Marketing and Growth teams focus on educating rather than selling to keep the prospect engaged and to nudge them to try the next relevant feature.
Moreover, good marketing teams understand that their job is not complete once a prospect becomes a customer. Whether you call it Product Marketing or Customer Success or something else, it is crucial to engage with customers on a regular cadence by delivering product updates or reaching out proactively if an account becomes less active
Without access to accurate data about accounts and users (they’re not the same) in engagement tools, there’s really very little one can do.
The easy way out is to set up a linear, drip campaign that delivers the same message to every prospect, the same message to every customer, and the same product updates to everyone irrespective of whether they can access that feature or not. [1]
How many emails have you received asking you to do something you’ve already done or informing you about a new feature that’s not even available on your plan? Plenty I’m sure!
Another thing to keep in mind is churn – customers stop being customers at some point and they need to be treated differently from prospects who are yet to become customers. 
You’ve surely experienced how annoying retargeting gets when the same ad follows you everywhere you go with no way to lose the tail – often not even after you make a damn purchase. 
This is a classic case of not having good data in one’s advertising tools – data that’ll allow one to show ads to warm prospects on relevant channels and exclude customers from seeing those ads altogether.
Data can be made available in advertising tools using the same process that makes data available in sales and marketing tools. I won’t go into the details as this was covered in the last issue. [2]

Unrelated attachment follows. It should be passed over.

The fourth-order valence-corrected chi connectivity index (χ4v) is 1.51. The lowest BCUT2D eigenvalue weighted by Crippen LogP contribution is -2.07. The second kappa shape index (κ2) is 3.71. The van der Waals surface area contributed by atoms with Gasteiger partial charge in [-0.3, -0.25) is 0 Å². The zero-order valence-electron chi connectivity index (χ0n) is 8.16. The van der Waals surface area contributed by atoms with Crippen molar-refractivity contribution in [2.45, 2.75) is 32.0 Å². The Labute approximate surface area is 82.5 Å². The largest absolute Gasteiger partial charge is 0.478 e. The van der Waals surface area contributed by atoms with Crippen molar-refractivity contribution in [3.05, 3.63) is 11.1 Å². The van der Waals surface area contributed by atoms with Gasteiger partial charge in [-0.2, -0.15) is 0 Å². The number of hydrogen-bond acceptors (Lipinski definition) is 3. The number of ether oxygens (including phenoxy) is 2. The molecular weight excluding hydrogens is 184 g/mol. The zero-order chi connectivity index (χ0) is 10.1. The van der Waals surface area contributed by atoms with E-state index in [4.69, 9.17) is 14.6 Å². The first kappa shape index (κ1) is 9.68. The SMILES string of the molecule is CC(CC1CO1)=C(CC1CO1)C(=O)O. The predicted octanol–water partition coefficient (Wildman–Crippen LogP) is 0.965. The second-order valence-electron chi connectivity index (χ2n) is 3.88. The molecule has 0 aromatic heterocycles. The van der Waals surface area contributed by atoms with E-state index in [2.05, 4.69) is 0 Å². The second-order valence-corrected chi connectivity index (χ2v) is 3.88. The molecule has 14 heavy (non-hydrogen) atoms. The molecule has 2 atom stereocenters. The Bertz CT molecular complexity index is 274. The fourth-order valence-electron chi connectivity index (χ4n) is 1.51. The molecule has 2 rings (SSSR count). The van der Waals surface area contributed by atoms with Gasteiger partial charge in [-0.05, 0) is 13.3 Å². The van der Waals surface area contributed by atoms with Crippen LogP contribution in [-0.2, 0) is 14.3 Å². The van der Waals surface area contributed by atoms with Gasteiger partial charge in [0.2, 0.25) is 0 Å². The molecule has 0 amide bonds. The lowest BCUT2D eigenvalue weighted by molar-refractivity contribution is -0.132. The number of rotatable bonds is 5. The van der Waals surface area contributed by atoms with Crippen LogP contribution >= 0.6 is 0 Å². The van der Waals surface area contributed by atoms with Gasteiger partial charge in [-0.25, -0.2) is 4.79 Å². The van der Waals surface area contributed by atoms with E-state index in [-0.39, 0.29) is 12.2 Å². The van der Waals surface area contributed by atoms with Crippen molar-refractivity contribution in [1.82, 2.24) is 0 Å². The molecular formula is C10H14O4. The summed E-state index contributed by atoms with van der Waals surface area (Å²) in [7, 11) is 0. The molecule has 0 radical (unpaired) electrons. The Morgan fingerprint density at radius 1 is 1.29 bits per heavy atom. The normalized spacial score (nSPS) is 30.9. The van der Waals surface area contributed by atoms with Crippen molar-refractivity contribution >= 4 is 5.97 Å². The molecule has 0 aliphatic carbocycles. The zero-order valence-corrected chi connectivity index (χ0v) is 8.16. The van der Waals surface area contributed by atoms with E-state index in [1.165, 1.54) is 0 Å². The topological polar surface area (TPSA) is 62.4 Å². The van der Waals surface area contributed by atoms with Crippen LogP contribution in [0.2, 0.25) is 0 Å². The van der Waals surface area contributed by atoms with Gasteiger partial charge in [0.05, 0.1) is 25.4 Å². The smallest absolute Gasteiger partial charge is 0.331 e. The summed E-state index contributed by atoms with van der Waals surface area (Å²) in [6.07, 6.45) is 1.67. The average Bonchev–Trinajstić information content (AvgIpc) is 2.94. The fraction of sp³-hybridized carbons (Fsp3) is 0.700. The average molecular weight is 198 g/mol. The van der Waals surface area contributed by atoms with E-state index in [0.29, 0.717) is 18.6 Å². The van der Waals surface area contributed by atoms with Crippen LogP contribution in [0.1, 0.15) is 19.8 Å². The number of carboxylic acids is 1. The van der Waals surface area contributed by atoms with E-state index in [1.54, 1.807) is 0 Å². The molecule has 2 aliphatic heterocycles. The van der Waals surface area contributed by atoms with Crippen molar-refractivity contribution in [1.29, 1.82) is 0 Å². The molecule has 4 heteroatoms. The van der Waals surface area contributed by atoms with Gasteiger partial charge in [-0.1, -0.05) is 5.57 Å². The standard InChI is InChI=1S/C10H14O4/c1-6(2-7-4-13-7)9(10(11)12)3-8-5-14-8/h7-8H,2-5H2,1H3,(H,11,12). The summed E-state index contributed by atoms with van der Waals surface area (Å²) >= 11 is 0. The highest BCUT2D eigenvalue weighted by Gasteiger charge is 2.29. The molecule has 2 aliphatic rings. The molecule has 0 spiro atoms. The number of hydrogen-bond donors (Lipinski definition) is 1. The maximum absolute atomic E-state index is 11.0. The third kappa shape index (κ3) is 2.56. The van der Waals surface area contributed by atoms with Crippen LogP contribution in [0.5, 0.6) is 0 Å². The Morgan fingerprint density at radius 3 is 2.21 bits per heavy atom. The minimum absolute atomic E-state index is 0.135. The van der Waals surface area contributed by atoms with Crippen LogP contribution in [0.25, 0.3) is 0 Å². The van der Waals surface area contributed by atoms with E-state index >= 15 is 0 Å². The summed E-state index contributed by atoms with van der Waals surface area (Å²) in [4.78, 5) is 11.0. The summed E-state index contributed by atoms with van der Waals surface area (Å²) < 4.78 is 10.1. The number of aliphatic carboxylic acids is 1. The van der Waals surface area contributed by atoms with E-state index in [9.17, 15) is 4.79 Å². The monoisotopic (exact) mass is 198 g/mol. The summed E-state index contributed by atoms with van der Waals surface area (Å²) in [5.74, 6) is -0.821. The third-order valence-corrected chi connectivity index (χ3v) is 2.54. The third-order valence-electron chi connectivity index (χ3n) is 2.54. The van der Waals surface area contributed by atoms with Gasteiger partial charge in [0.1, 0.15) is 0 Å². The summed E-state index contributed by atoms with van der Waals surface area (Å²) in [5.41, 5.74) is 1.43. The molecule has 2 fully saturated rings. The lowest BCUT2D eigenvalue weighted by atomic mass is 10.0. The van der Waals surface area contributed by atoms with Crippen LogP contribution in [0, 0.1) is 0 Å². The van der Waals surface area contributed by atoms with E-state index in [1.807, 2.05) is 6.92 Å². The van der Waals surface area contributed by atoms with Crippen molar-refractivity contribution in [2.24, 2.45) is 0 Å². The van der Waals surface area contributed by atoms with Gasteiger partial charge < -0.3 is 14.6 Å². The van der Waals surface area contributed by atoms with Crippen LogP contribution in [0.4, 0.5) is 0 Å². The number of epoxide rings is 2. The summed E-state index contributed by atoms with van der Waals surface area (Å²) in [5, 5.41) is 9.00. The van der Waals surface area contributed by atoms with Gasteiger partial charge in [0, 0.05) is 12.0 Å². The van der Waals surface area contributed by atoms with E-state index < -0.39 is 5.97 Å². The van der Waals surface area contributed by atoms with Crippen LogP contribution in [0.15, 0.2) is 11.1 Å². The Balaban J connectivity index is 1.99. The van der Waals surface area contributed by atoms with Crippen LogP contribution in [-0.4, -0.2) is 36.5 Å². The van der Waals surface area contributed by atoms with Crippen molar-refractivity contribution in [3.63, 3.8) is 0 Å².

This is one of my favourite data activation use cases and one that every company should adopt.
The response to any support ticket somewhat falls into one of these two camps: 
  1. “Please try doing this or did you try doing that?”
  2. “I can see that you tried doing that but what you need to do is this.” 
The support rep either has no idea what you’ve done and is forced to send you a templated response (did you try that?) or the rep knows exactly what you’ve done because they have access to product data in their support tool (like Zendesk or Intercom) and can either offer a resolution straight away or escalate the issue and find a resolution before asking you to try anything else. 
Making customer data available in support tools is the only way to provide proactive, delightful customer support. 
Another related activation use case that contributes to a delightful customer experience is to exclude a customer from ongoing sales and marketing campaigns while there is an open support ticket from that customer.
Isn’t it annoying when instead of a response to your ticket, you receive another automated email asking you to do something or schedule a sales call? I have seen instances where the automated email is asking me to do the exact same thing for which I had opened the support ticket in the first place – doesn’t get more annoying than that, does it?
To address this use case, you need to make data from your support tool available in your sales and marketing tools so that users with open tickets can be excluded from all ongoing campaigns. Issue #5 covers this process. [3] 
Resources to dig deeper
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Arpit Choudhury